Thermal fact: the temperature dependence of the specific heat can be very large.
Thermal fairy tale: neglecting this dependence can be a serious problem.
In my Tech Data column of May 2003 the thermal capacitance was discussed. I will repeat here the most relevant issues before discussing its temperature dependence.
The thermal capacity (or heat capacity) Cth is defined as:
Cth = V ρcp [J/K]
V =volume (m3)
ρ= density (kg/m3)
cp = specific heat (J/kgK) at constant pressure (the usual situation)
The essential point to keep in mind is that only the product ρcp is important. Handbooks often quote only the individual values for ρ and cp, and you will notice that large differences exist between materials. For example, let’s compare platinum and magnesium. Their densities are respectively 21,400 and 1740 kg/m3, their specific heats 1050 and 130 J/kg K, big differences, , but their thermal capacities are 2.9 106 and 1.7 106 J/m3K, much less than a factor of two apart. What is the reason you may wonder? Essentially, the specific heat is linked to the internal energy (such as rotational and vibrational energy) of a molecule. More correctly, the specific heat is the change in the internal energy per unit of temperature change. The more degrees of freedom the molecule has, the more energy it can store. Now suppose we have a material with a high density, which means that the molecules are very close to each other. Certainly this reduces the ability to vibrate. In other words, the material has a low specific heat. The result is that the product ρcp falls within a relatively narrow margin. Gases are a different story. ‘Free’ is ‘free’, and beyond a certain freedom it is only the density that counts. Table 1 provides some rules-of-thumb for certain classes of material.
Table 1. Orders of magnitude for ρcp
Hence, for first-order guesses, the ρcp of all solids of interest lies between 1.5 and 3.5 MJ/m3K, and don’t bother about the enormous differences in either ρ or cp. 
Now onto the temperature dependence of the heat capacity Cth. For time-dependent analyses, often a large temperature gradient has to be covered, and hence the question is relevant if we should take into account the temperature dependence of the heat capacity. In some cases of practical interest we should also consider a phase change, for example for temporarily heat storage (e.g. solar load control) or for heat sinks filled with phase change material. Everyone who has ever looked up a graph of cp versus T for some materials including their melting point or melting range, will have been surprised after noticing its weird shape. Figure 1 shows some examples.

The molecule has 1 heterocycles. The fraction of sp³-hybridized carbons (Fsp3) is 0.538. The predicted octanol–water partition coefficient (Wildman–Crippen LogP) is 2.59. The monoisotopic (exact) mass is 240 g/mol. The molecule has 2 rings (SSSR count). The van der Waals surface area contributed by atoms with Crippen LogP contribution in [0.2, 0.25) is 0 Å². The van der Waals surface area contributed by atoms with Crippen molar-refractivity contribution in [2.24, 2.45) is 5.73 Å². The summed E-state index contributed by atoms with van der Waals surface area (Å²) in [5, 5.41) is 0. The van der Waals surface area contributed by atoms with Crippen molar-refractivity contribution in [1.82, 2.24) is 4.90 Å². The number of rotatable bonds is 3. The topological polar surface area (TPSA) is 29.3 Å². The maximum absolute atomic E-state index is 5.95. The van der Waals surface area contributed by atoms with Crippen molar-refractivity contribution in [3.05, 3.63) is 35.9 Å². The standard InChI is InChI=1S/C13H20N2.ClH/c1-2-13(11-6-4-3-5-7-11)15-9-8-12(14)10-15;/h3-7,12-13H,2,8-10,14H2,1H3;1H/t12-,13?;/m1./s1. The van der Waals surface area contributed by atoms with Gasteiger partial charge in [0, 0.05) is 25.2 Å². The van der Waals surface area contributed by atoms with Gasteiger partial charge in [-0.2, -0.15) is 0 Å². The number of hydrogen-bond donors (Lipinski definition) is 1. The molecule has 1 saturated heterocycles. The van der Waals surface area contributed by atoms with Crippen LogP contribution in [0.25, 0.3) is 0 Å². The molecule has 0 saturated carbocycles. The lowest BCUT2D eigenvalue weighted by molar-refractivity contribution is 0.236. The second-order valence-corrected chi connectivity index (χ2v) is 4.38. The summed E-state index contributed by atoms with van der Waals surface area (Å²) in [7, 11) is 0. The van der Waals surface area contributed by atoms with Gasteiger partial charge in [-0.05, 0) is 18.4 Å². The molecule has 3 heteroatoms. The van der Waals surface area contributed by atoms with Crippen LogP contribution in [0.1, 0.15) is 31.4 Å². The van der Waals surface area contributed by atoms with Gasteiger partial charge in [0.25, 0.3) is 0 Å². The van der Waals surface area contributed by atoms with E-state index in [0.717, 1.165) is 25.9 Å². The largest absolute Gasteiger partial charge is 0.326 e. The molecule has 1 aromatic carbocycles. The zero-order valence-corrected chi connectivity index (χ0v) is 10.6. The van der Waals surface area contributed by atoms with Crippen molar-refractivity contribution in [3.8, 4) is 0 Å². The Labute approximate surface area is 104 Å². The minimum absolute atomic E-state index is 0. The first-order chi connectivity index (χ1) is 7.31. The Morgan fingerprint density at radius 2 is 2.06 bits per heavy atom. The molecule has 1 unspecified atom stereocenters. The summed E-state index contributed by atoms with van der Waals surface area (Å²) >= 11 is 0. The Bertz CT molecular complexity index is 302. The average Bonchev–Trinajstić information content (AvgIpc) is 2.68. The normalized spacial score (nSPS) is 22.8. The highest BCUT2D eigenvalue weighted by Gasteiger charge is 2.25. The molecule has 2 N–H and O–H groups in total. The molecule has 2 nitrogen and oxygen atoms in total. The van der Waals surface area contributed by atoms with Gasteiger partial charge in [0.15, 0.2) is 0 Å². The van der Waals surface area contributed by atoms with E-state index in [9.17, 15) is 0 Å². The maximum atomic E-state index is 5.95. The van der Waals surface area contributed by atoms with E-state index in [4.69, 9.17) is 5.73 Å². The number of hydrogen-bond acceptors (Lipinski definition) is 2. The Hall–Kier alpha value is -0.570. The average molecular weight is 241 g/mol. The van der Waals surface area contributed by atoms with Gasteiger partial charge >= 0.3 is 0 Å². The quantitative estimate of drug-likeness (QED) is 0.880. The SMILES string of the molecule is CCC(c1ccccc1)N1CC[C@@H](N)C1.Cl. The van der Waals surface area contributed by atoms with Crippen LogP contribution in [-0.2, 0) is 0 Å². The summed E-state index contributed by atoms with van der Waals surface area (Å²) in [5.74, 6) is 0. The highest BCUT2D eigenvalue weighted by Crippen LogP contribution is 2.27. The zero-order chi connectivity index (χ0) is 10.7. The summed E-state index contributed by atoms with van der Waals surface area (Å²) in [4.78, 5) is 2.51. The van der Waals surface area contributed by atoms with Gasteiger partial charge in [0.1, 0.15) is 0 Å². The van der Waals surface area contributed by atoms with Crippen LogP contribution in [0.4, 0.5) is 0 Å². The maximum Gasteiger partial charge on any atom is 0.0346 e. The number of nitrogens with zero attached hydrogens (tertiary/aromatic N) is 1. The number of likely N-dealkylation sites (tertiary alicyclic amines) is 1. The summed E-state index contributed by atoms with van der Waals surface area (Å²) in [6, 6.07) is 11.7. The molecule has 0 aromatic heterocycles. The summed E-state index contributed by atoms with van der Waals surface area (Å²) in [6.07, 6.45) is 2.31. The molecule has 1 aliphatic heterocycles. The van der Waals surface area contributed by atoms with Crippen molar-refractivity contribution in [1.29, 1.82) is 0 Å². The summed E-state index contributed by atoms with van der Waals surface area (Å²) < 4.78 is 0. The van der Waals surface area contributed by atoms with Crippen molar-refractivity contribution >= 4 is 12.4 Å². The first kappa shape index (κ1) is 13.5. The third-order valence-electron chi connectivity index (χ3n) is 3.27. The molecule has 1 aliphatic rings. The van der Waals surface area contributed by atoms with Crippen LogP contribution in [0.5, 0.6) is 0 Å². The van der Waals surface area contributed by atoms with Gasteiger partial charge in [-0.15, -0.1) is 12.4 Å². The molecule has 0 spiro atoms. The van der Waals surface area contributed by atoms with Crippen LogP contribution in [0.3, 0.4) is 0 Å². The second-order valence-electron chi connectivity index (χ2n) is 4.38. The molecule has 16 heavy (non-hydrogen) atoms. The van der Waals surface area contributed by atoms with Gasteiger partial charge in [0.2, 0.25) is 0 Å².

Figure 1. The temperature dependence of the specific heat for some plastics.
(PE: Polyethylene, PP: Polypropylene, PMMA: Polymethylmetacrylate, PS: Polystyrene, PVC: Polyvinylchloride)
In the old days, using SPICE-like codes for thermal analysis, one was tempted to use a table of cp versus T to describe the dependence. However, often one ran into serious numerical problems because of the sharp transition points, until one realizes that in practice we are dealing with the integral of cp, in other words, it is the area below the curve that matters. One can easily imagine that this integral is a much more smooth function of T, the distinct peak hardly contributes to the integral. Again in the old days, using a table of the integral ∫ρcp instead of a table of cp aloneversus temperature solved the numerical problems. To be honest, I don’t know how this problem is handled in today’s codes.
From a thermodynamic point of view it is really the change in enthalpy that governs the temperature behavior of a substance heated or cooled in time. For a phase change material the equation is:
with h the specific latent heat of fusion. It should be noted that in practice often the second term is much bigger than the first term, proving the benefits of using melting as an efficient form of heat storage.
In summary, the often strong temperature dependence of the specific heat is nothing to worry about.
 Another consequence of the limited range of the productis shown in the Tech Data column of August 2007, where a graph is shown of the thermal diffusivity (k/ρcp) versus thermal conductivity (k), resulting in almost straight lines.